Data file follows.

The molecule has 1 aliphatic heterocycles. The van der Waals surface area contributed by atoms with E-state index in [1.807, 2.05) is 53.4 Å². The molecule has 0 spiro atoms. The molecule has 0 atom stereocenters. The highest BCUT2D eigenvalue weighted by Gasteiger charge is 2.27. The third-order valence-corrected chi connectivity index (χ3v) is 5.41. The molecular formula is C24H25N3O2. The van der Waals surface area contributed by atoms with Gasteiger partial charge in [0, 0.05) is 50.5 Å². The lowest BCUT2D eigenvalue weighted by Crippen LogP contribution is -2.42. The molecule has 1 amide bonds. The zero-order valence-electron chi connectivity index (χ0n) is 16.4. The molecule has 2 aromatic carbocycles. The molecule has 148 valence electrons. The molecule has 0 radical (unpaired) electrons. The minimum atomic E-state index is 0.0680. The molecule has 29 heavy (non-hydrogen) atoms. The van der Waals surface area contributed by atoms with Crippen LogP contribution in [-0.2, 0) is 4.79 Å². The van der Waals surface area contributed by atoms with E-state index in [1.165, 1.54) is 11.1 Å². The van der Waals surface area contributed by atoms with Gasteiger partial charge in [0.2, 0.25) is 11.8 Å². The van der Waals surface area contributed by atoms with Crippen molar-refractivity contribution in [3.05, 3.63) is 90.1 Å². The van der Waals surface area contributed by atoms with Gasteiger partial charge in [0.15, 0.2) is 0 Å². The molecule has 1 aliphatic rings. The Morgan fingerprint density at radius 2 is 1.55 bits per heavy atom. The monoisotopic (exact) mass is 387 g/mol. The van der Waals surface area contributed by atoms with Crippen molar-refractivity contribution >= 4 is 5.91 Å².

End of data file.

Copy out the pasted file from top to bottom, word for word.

The molecule has 1 aliphatic heterocycles. The van der Waals surface area contributed by atoms with E-state index in [1.807, 2.05) is 53.4 Å². The molecule has 0 spiro atoms. The molecule has 0 atom stereocenters. The highest BCUT2D eigenvalue weighted by Gasteiger charge is 2.27. The third-order valence-corrected chi connectivity index (χ3v) is 5.41. The molecular formula is C24H25N3O2. The van der Waals surface area contributed by atoms with Gasteiger partial charge in [0, 0.05) is 50.5 Å². The lowest BCUT2D eigenvalue weighted by Crippen LogP contribution is -2.42. The molecule has 1 amide bonds. The zero-order valence-electron chi connectivity index (χ0n) is 16.4. The molecule has 2 aromatic carbocycles. The molecule has 148 valence electrons. The molecule has 0 radical (unpaired) electrons. The minimum atomic E-state index is 0.0680. The molecule has 29 heavy (non-hydrogen) atoms. The van der Waals surface area contributed by atoms with Crippen LogP contribution in [-0.2, 0) is 4.79 Å². The van der Waals surface area contributed by atoms with E-state index in [1.165, 1.54) is 11.1 Å². The van der Waals surface area contributed by atoms with Gasteiger partial charge in [0.2, 0.25) is 11.8 Å². The van der Waals surface area contributed by atoms with Crippen molar-refractivity contribution in [3.05, 3.63) is 90.1 Å². The van der Waals surface area contributed by atoms with Gasteiger partial charge in [0.15, 0.2) is 0 Å². The molecule has 1 aliphatic rings. The Morgan fingerprint density at radius 2 is 1.55 bits per heavy atom. The monoisotopic (exact) mass is 387 g/mol. The van der Waals surface area contributed by atoms with Crippen molar-refractivity contribution >= 4 is 5.91 Å².